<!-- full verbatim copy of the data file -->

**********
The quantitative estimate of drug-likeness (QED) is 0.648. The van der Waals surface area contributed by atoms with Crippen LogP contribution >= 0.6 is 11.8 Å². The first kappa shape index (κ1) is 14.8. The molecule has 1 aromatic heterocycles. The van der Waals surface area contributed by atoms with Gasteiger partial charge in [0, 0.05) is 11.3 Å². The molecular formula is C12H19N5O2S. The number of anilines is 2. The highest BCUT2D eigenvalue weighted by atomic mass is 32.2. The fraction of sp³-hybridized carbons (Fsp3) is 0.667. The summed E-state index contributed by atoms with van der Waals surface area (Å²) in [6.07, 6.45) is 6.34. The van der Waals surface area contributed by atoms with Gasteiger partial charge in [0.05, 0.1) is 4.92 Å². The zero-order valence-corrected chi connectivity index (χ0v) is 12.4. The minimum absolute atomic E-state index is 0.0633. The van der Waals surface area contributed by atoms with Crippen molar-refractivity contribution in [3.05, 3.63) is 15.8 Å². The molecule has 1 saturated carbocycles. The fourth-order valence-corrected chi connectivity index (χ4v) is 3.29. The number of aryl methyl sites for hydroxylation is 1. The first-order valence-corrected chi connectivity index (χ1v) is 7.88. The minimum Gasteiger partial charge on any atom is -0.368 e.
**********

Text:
The quantitative estimate of drug-likeness (QED) is 0.648. The van der Waals surface area contributed by atoms with Crippen LogP contribution >= 0.6 is 11.8 Å². The first kappa shape index (κ1) is 14.8. The molecule has 1 aromatic heterocycles. The van der Waals surface area contributed by atoms with Gasteiger partial charge in [0, 0.05) is 11.3 Å². The molecular formula is C12H19N5O2S. The number of anilines is 2. The highest BCUT2D eigenvalue weighted by atomic mass is 32.2. The fraction of sp³-hybridized carbons (Fsp3) is 0.667. The summed E-state index contributed by atoms with van der Waals surface area (Å²) in [6.07, 6.45) is 6.34. The van der Waals surface area contributed by atoms with Gasteiger partial charge in [0.05, 0.1) is 4.92 Å². The zero-order valence-corrected chi connectivity index (χ0v) is 12.4. The minimum absolute atomic E-state index is 0.0633. The van der Waals surface area contributed by atoms with Crippen molar-refractivity contribution in [3.05, 3.63) is 15.8 Å². The molecule has 1 saturated carbocycles. The fourth-order valence-corrected chi connectivity index (χ4v) is 3.29. The number of aryl methyl sites for hydroxylation is 1. The first-order valence-corrected chi connectivity index (χ1v) is 7.88. The minimum Gasteiger partial charge on any atom is -0.368 e.